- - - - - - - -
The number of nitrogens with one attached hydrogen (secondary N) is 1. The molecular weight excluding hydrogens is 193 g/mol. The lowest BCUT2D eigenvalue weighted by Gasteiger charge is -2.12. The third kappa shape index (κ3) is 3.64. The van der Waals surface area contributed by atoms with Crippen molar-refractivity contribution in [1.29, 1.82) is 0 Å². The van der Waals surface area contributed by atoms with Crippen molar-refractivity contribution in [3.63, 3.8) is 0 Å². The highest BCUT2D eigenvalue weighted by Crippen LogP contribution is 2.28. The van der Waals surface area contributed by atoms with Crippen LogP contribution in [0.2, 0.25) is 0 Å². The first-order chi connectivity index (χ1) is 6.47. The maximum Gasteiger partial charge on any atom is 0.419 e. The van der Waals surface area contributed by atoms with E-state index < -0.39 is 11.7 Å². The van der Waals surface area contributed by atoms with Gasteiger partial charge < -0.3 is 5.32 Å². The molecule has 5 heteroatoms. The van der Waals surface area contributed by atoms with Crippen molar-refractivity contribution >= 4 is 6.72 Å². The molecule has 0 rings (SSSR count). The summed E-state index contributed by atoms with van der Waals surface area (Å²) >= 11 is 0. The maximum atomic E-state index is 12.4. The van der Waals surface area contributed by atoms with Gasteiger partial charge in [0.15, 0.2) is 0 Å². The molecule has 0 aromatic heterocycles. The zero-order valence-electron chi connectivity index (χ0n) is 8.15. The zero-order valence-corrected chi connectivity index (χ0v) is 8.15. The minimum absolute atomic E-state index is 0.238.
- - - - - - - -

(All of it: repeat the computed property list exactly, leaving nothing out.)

The number of nitrogens with one attached hydrogen (secondary N) is 1. The molecular weight excluding hydrogens is 193 g/mol. The lowest BCUT2D eigenvalue weighted by Gasteiger charge is -2.12. The third kappa shape index (κ3) is 3.64. The van der Waals surface area contributed by atoms with Crippen molar-refractivity contribution in [1.29, 1.82) is 0 Å². The van der Waals surface area contributed by atoms with Crippen molar-refractivity contribution in [3.63, 3.8) is 0 Å². The highest BCUT2D eigenvalue weighted by Crippen LogP contribution is 2.28. The van der Waals surface area contributed by atoms with Crippen LogP contribution in [0.2, 0.25) is 0 Å². The first-order chi connectivity index (χ1) is 6.47. The maximum Gasteiger partial charge on any atom is 0.419 e. The van der Waals surface area contributed by atoms with E-state index < -0.39 is 11.7 Å². The van der Waals surface area contributed by atoms with Gasteiger partial charge < -0.3 is 5.32 Å². The molecule has 5 heteroatoms. The van der Waals surface area contributed by atoms with Crippen molar-refractivity contribution >= 4 is 6.72 Å². The molecule has 0 rings (SSSR count). The summed E-state index contributed by atoms with van der Waals surface area (Å²) >= 11 is 0. The maximum atomic E-state index is 12.4. The van der Waals surface area contributed by atoms with Gasteiger partial charge in [0.15, 0.2) is 0 Å². The molecule has 0 aromatic heterocycles. The zero-order valence-electron chi connectivity index (χ0n) is 8.15. The zero-order valence-corrected chi connectivity index (χ0v) is 8.15. The minimum absolute atomic E-state index is 0.238.